Guidelines on Non Steroidal Anti-inflammatory Drugs

Friday, October 29, 2010 // Uncategorized

6/1/2009 10:00:30 PM

Non Steroidal Anti-inflammatory Drugs (NSAIDs) are commonly used pain medications. They are often taken for arthritic pain. They are available by prescription, but some are available over the counter(OTC) as Advil/Motrin/Ibuprofen and Aleve/Naprosyn.  Since they are otc many people believe they are safe, but they carry long term and short term risks.  They may irritate the stomach and cause stomach upset or, more seriously, bleeding. These are GI effects.  They may increase the risk of cardiovascular events such as heart attacks or strokes.  These are CV effects.  They may cause abnormalities of liver or kidney function and often stimulate the kidneys to retain sodium.  This may result in a rise in blood pressure and/or may counterract the effects of blood pressure medication.  Serious side effects are more likely to occur the longer a medication is taken.

Recently, guidelines were released that try to balance their positive and negative effects.

Consensus Guidelines for Long-Term NSAID Use

A panel of experts developed an algorithm to guide the use of NSAIDs in patients with different gastrointestinal and cardiovascular risks.

Nonsteroidal anti-inflammatory drugs (NSAIDs) are widely prescribed but carry both gastrointestinal and cardiovascular (CV) risks. Multiple guidelines offer recommendations for mitigating the GI risks associated with NSAIDs (e.g., bleeding), but strategies for simultaneously dealing with the GI and CV risks of these drugs have not been published. To bridge this gap, the Canadian Association of Gastroenterology convened a panel of 21 physician-experts to develop evidence-based recommendations for long-term (>4 weeks) NSAID use.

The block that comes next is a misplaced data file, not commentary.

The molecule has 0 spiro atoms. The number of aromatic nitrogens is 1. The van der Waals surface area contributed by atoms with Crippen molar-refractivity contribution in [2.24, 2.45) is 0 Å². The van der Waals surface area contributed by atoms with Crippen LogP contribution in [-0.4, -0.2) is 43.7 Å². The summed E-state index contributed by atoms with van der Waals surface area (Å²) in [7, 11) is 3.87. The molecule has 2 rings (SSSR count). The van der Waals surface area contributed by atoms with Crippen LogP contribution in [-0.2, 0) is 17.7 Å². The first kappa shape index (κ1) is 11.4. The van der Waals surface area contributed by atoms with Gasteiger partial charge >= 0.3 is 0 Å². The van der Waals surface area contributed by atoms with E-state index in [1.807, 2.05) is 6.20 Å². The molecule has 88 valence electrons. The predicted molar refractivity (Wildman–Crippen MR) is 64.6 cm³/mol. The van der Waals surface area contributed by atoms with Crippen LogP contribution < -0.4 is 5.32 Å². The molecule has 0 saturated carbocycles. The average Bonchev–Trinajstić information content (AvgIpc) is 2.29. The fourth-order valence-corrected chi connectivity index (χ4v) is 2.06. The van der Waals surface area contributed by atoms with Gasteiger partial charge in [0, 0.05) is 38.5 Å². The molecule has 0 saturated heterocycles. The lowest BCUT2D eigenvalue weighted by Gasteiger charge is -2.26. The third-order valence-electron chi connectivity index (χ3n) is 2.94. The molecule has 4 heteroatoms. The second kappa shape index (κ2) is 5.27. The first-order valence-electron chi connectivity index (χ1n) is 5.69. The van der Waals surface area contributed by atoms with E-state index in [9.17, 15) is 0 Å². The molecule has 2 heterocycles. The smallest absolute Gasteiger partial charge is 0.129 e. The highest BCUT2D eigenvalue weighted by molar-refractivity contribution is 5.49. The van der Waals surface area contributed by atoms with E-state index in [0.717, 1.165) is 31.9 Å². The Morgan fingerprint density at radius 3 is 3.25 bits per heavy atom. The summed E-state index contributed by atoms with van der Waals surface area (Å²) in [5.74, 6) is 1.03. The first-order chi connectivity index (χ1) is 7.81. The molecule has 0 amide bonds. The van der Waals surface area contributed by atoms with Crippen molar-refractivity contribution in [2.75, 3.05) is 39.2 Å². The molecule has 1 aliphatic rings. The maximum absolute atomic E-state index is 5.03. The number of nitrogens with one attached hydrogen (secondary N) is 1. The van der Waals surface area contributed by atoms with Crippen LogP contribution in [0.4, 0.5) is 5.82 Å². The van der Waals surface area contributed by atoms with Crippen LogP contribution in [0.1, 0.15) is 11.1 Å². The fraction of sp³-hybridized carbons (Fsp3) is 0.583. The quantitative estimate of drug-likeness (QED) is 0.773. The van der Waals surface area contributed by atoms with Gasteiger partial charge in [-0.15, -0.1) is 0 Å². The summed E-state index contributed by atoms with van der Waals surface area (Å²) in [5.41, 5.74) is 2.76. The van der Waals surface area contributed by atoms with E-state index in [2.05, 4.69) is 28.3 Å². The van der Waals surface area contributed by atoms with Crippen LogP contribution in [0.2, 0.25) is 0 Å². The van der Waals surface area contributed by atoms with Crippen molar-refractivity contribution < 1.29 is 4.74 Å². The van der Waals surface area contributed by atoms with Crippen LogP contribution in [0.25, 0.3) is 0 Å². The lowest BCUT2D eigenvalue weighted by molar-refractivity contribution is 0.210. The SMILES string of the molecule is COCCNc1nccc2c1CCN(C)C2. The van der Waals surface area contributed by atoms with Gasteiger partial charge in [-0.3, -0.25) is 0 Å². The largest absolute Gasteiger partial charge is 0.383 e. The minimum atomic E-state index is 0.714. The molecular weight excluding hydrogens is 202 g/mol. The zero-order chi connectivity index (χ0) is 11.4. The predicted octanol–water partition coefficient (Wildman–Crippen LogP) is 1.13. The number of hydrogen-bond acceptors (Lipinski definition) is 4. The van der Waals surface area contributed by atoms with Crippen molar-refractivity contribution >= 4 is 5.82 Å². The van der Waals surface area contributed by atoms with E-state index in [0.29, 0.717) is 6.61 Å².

After considering the strength of relevant evidence in the literature, the panel voted on a series of questions regarding NSAID use. Their answers were used to develop an algorithm to guide the use of NSAIDs in different GI and CV risks. Patients with high CV risk were assumed to be taking low-dose aspirin. The panel’s consensus document included the following recommendations:

  • Patients with low GI and low CV risks should receive a traditional NSAID.
  • Patients with low GI and high CV risks should receive naproxen.
  • Patients with high GI and low CV risks should receive a cyclooxygenase-2 inhibitor (such as Celebrex) plus a proton-pump inhibitor(such asNexium).
  • Patients with high GI and high CV risks should receive a careful assessment to prioritize risks.
  • NSAIDs should be prescribed at the lowest effective dose and for the shortest possible duration.

Comment: Although the members of the panel carefully evaluated the available evidence, the recommendations were based on personal opinions. The proposed guidelines for NSAID use seem appropriate, but the best way to address the issue would be to conduct appropriate studies for each GI and CV risk.

David J. Bjorkman, MD, MSPH (HSA), SM (Epid.)

Published in Journal Watch Gastroenterology April 10, 2009

The parentheses above are mine. The safest drug to take is Tylenol/Acetominophen, but even that carries risks which I’ll mention in a future blog.


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